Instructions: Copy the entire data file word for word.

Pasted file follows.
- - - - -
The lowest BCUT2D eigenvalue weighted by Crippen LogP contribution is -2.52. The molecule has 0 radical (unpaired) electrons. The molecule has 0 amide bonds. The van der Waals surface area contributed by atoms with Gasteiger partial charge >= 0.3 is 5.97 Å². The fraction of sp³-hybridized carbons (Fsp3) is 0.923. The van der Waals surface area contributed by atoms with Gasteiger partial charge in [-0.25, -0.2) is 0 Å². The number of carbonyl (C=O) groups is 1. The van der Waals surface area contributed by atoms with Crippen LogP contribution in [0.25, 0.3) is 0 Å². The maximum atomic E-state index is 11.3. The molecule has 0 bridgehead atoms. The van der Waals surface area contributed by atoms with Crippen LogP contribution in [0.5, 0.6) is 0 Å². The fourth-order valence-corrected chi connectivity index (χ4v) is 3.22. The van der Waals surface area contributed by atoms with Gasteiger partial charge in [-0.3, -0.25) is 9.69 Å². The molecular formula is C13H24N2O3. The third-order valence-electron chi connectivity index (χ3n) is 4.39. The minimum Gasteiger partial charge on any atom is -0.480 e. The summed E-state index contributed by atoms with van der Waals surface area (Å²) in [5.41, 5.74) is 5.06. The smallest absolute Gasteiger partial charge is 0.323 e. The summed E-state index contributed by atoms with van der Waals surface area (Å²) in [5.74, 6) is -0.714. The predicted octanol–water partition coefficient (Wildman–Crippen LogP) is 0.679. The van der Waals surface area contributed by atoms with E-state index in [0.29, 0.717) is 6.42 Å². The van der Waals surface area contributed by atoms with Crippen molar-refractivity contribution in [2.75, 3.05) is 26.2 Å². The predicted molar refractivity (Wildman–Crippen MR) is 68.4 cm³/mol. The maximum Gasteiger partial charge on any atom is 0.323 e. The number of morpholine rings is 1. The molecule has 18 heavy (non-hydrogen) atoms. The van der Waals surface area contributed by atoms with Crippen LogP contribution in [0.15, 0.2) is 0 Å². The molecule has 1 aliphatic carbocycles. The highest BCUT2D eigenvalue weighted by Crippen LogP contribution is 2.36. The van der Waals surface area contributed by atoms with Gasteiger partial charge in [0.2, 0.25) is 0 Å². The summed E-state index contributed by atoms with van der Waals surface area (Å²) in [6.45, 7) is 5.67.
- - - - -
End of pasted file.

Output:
The lowest BCUT2D eigenvalue weighted by Crippen LogP contribution is -2.52. The molecule has 0 radical (unpaired) electrons. The molecule has 0 amide bonds. The van der Waals surface area contributed by atoms with Gasteiger partial charge >= 0.3 is 5.97 Å². The fraction of sp³-hybridized carbons (Fsp3) is 0.923. The van der Waals surface area contributed by atoms with Gasteiger partial charge in [-0.25, -0.2) is 0 Å². The number of carbonyl (C=O) groups is 1. The van der Waals surface area contributed by atoms with Crippen LogP contribution in [0.25, 0.3) is 0 Å². The maximum atomic E-state index is 11.3. The molecule has 0 bridgehead atoms. The van der Waals surface area contributed by atoms with Crippen LogP contribution in [0.5, 0.6) is 0 Å². The fourth-order valence-corrected chi connectivity index (χ4v) is 3.22. The van der Waals surface area contributed by atoms with Gasteiger partial charge in [-0.3, -0.25) is 9.69 Å². The molecular formula is C13H24N2O3. The third-order valence-electron chi connectivity index (χ3n) is 4.39. The minimum Gasteiger partial charge on any atom is -0.480 e. The summed E-state index contributed by atoms with van der Waals surface area (Å²) in [5.41, 5.74) is 5.06. The smallest absolute Gasteiger partial charge is 0.323 e. The summed E-state index contributed by atoms with van der Waals surface area (Å²) in [5.74, 6) is -0.714. The predicted octanol–water partition coefficient (Wildman–Crippen LogP) is 0.679. The van der Waals surface area contributed by atoms with E-state index in [0.29, 0.717) is 6.42 Å². The van der Waals surface area contributed by atoms with Crippen molar-refractivity contribution in [2.75, 3.05) is 26.2 Å². The predicted molar refractivity (Wildman–Crippen MR) is 68.4 cm³/mol. The maximum Gasteiger partial charge on any atom is 0.323 e. The number of morpholine rings is 1. The molecule has 18 heavy (non-hydrogen) atoms. The van der Waals surface area contributed by atoms with Crippen LogP contribution in [0.15, 0.2) is 0 Å². The molecule has 1 aliphatic carbocycles. The highest BCUT2D eigenvalue weighted by Crippen LogP contribution is 2.36. The van der Waals surface area contributed by atoms with Gasteiger partial charge in [0.2, 0.25) is 0 Å². The summed E-state index contributed by atoms with van der Waals surface area (Å²) in [6.45, 7) is 5.67.